A Better, More Mathematically-Accurate Method For Cutting A Cake

Illustration for article titled A Better, More Mathematically-Accurate Method For Cutting A Cake

You've been cutting your cakes wrong, says Math. Here's a better, more mathematically accurate method for slicing up a cake.


In this video from Numberphile, Alex Bellos digs up a more than 100-year-old edition of Nature and reads a letter to the editor from Francis Galton detailing Galton's method for cutting a Christmas cake (though mathematically, birthday cakes and everyday cakes can also be substituted) so as to keep it fresh over days.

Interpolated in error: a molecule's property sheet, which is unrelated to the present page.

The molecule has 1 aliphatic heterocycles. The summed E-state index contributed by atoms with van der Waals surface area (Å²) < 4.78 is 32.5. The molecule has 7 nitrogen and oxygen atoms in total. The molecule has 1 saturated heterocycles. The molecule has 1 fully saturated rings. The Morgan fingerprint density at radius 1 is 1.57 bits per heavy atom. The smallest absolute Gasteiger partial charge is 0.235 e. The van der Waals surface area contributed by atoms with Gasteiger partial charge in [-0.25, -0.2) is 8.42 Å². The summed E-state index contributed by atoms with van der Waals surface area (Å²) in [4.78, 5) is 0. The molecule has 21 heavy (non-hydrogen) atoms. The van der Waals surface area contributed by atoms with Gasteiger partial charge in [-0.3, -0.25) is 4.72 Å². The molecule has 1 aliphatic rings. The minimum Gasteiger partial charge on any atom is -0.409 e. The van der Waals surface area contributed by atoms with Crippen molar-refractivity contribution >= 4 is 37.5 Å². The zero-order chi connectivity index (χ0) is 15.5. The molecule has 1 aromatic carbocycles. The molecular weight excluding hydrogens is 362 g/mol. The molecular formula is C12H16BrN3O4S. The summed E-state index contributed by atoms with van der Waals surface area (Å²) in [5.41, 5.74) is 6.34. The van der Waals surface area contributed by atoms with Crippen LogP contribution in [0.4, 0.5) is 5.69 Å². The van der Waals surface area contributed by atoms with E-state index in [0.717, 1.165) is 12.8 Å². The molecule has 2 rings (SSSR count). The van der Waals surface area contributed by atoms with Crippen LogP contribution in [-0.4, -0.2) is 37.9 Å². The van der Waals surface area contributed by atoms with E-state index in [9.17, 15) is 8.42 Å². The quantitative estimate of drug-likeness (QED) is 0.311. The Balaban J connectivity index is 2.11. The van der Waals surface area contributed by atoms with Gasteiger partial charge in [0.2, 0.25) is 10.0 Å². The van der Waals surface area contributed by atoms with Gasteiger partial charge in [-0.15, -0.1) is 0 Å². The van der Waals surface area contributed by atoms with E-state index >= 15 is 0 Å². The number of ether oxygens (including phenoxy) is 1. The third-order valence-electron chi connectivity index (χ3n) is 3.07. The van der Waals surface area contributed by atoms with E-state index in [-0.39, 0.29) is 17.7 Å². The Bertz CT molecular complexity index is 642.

The traditional method of cutting the cake into wedges Galton regards with particular horror, as likely to result in a dry, disappointing mess. So what does Galton suggest instead? Cutting into chords, then tying the cake's edges together, as you can see demonstrated in the video below.

Bellos describes Galton's method as perfect "for the mathematical loners who don't want to share their cakes." Of course, there's also a pretty good mathematical (and social) argument for slicing a cake up in the classic wedge formation, and then just finishing up the cake in one go, too.

Top image: Robert W. Howington.


My other method for preventing cake-dryness: Just serve pie in the first place, as one should. The end.